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(a) Time averaged outgoing Poynting vector (Sz) images in x-y plane at h = 500 nm from the top of the waveguide for different wavelengths from 1200 nm to 1400 nm by five steps with a step of 50 nm. (b) Plot of the scattering position versus the wavelength of the light source by vertical Poynting vector image (circle symbol) and expectation (cross symbol). Black lines represent the data for tapered length of l = 1000 nm, and red lines are of l = 2000 nm.
Figure 4(b) is a plot of the scattering position versus source wavelength from 1200 nm to 1400 nm for different tapered spectrometer with l = 1000 nm (black) and l = 2000 nm (red). The x-crossed data are the expected reflection points by cutoff frequencies in dispersion curves from Fig. 2 , where the waveguide width corresponds to the point where the cutoff wavelength becomes equal to the incident wavelength. Scattering points are estimated from the vertical Poynting vector images in the tapered waveguide structure of Fig. 3(a) and the calculated reflection points are obtained from the dispersion curves of the simple channel waveguide in Fig. 1(a) . The two lines with the same color, which represent expected reflection point (cross symbol) and scattering point (circle), show similar slopes for both cases, l = 1000 nm and l = 2000 nm, respectively, except for the position differences. This position differences are mainly attributed to the fact that the imaged scattering spot does not occur exactly above the reflection point. As waveguide width decreases, the horizontal wave vector component along the waveguide decreases and the vertical wave vector component becomes large, resulting in scattering out into the free space. Therefore, the scattering spot is always observed before the reflection point where the horizontal wave vector component becomes zero. As the wavelength increases with 50 nm step, the scattering spot moves to narrower waveguide region and the movements are clearly observable. Therefore, the scattering image from the proposed tapered channel-waveguide provides the wavelength information of the incident light by spatial mapping.
In Fig. 4(b) , the slope of the graph, which indicates spatial distribution of the different wavelengths, strongly depends on the tapered length l . For l = 1000 nm, scattering position moves Δy = 220 nm by wavelength change of Δλ = 200 nm from 1200 nm to 1400 nm. However, for the case of l = 2000 nm, the same wavelength change results in the much larger shift of Δy = 560 nm. Thus the slope increased by 2.55 times when this tapered length is doubled. This relation between the scattering position and the tapered length is due to the decrease of the reduction rate of the waveguide width as the tapered length increases. From the result, increase of the tapered length allows us to measure the source wavelength with a higher spectral resolution. The spectral resolution of the proposed structure can be obtained by the full-width half-maximum (FWHM) size of the scattering spot and the wavelength dependence of the spatial movement (Δy = 560 nm for the wavelength change, Δλ = 200 nm from 1200 nm to 1400 nm, in the structure with l = 2000 nm), which is approximately 105 nm. The spectral resolution can be inversely proportional to the tapered length due to increased movement of the scattering position.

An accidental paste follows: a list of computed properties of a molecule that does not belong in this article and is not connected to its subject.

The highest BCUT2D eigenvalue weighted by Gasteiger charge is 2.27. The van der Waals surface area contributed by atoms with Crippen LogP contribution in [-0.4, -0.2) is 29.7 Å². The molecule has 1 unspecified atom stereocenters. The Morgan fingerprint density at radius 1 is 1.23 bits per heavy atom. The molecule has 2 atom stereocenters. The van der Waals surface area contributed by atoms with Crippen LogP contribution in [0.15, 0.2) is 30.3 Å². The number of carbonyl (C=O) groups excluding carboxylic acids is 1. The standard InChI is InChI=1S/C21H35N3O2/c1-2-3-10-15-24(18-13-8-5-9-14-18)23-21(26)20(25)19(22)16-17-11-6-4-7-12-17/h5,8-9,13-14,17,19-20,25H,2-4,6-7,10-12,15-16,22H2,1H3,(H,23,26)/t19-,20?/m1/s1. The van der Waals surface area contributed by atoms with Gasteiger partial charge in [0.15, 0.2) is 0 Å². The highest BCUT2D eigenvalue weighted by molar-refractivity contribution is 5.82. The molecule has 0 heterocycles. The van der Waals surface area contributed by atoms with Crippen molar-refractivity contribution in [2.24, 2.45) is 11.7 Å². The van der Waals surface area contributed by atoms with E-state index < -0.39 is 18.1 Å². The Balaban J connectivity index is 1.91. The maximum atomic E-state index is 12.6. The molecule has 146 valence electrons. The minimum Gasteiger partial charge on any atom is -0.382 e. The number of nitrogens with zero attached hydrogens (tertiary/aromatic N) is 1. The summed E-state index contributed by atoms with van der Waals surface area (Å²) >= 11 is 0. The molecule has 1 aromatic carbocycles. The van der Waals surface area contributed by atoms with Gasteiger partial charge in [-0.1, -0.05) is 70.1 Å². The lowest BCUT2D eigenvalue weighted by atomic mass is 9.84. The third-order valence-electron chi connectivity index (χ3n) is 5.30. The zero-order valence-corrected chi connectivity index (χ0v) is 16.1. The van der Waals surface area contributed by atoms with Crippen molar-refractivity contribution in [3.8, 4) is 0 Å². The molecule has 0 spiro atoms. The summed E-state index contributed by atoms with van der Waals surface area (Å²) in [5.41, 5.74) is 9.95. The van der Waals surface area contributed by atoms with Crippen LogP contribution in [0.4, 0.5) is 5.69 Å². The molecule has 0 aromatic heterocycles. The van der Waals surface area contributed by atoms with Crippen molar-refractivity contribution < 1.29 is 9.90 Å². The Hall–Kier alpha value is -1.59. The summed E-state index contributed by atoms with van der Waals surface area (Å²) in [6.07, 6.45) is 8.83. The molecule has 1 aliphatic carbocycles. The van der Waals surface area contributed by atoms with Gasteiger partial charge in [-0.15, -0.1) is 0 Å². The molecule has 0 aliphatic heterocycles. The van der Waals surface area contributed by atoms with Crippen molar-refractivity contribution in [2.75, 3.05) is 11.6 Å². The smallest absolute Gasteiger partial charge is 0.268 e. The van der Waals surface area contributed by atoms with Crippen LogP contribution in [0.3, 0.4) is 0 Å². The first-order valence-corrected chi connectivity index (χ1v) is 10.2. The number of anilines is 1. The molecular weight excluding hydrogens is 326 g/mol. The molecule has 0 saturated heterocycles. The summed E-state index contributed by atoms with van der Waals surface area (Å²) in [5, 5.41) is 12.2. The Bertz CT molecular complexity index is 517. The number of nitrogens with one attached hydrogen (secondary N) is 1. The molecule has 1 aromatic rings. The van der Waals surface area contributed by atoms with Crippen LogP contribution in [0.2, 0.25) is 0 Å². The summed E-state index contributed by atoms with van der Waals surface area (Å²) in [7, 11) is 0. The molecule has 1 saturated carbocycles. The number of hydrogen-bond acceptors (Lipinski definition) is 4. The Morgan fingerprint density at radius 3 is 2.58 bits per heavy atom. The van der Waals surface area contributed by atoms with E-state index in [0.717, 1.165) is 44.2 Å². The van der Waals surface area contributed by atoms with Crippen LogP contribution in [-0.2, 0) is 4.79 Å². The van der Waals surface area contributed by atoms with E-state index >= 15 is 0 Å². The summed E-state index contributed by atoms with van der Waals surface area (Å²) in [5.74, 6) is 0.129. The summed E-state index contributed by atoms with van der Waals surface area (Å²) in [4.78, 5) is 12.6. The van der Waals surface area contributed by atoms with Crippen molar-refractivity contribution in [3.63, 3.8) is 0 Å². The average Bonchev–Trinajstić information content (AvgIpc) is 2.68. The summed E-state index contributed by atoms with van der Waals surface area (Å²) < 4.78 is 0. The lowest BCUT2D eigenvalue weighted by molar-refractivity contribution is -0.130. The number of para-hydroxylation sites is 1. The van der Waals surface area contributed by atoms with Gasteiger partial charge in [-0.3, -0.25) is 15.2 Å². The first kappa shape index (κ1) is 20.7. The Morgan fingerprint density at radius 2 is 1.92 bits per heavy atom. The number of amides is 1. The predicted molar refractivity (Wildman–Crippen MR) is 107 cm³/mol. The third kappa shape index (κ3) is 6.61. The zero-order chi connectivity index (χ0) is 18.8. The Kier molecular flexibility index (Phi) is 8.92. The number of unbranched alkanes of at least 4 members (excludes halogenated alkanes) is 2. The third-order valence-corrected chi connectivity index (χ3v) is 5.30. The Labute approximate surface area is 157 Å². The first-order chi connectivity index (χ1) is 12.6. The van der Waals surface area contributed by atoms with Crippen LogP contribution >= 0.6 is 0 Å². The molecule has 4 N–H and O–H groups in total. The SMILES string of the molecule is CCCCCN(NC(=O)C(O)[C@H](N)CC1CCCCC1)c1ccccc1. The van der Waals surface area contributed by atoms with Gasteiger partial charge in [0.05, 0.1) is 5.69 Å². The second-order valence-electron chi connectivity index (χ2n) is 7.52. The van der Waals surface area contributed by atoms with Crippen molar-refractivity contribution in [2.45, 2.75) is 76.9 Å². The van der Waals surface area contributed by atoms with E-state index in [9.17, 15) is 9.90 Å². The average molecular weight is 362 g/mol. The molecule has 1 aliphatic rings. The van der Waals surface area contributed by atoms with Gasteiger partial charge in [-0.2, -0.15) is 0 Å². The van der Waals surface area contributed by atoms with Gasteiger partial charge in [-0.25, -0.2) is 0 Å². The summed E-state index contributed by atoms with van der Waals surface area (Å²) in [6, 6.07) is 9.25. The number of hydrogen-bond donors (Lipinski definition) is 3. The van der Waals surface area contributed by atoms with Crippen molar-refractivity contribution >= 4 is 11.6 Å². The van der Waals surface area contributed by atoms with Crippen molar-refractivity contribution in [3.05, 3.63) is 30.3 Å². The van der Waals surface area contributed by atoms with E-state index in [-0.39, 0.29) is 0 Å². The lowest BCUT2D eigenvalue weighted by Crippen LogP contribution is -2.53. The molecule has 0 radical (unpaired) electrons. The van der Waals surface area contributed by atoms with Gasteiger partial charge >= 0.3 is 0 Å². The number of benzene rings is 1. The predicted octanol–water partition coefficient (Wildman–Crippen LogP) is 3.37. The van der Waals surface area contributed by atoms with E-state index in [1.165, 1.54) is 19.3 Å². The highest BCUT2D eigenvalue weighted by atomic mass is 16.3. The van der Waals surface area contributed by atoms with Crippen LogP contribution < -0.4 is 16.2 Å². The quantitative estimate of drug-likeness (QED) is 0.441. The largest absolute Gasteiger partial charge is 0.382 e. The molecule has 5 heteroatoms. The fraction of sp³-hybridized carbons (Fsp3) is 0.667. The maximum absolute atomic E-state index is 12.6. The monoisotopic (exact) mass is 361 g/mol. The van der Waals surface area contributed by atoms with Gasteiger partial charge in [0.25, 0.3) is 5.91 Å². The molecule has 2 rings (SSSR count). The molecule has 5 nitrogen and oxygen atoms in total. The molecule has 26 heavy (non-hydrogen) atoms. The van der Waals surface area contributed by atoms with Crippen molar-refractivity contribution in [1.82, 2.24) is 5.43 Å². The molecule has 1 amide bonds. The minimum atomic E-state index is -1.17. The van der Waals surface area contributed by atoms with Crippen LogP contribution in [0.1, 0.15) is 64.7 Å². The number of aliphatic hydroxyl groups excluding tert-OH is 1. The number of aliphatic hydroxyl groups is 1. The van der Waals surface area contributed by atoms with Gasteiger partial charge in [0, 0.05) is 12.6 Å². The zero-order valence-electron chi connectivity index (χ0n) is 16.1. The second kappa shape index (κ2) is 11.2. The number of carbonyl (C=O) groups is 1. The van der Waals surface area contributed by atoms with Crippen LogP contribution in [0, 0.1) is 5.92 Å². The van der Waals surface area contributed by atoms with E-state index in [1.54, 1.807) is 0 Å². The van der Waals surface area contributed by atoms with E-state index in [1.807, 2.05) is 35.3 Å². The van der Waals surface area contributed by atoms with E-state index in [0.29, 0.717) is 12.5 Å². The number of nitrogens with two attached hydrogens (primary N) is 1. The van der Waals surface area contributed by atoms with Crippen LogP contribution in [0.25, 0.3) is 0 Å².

IV. CONCLUSION
We proposed a plasmonic tapered square channel-waveguide as a sub-micrometer-sized spectrometer. The tapered channel-waveguide can map the spectrum image by spectral-to-spatial dependent scattering wave, based on cutoff wavelength mechanism. We investigated the dispersion curves of the channel-waveguide with several waveguide widths, and the cutoff wavelength dependences on the waveguide width, to analyze and expect the characteristics of this type of spectrometer. The cutoff wavelength shows linear dependency on the waveguide width. We applied the width dependence to design tapered channel-waveguide, and used the cutoff mechanism to control the scattering position which indicates the wavelength of the incident light. Also, in order to provide a practical measurement scheme, we calculated vertical Poynting vector images of the up-going scattering wave upper the waveguide top. The single, localized bright spot that occurred in the images moved linearly by change of the source wavelength. Therefore, since the spot position has spectral dependence, one can map the spectrum of the incident light to spatial intensity distribution. As a result of the calculation, the spot moved clearly for the wavelength difference of 50 nm. In addition, for the tapered length of 2000 nm, the wavelength change of 200 nm from 1200 nm to 1400 nm results in the large scattering spot movement of Δy = 560 nm. In addition, our spectrometer takes on-chip structure with a physical size of 0.24×2.0×0.20 μm 3 .
Acknowledgements
This research was supported by the Chung-Ang University Excellent Student Scholarship. This work was supported in part by the National Research Foundation of Korea through the Korean Government under Grant NRF 2013R1A2A2A 01014491.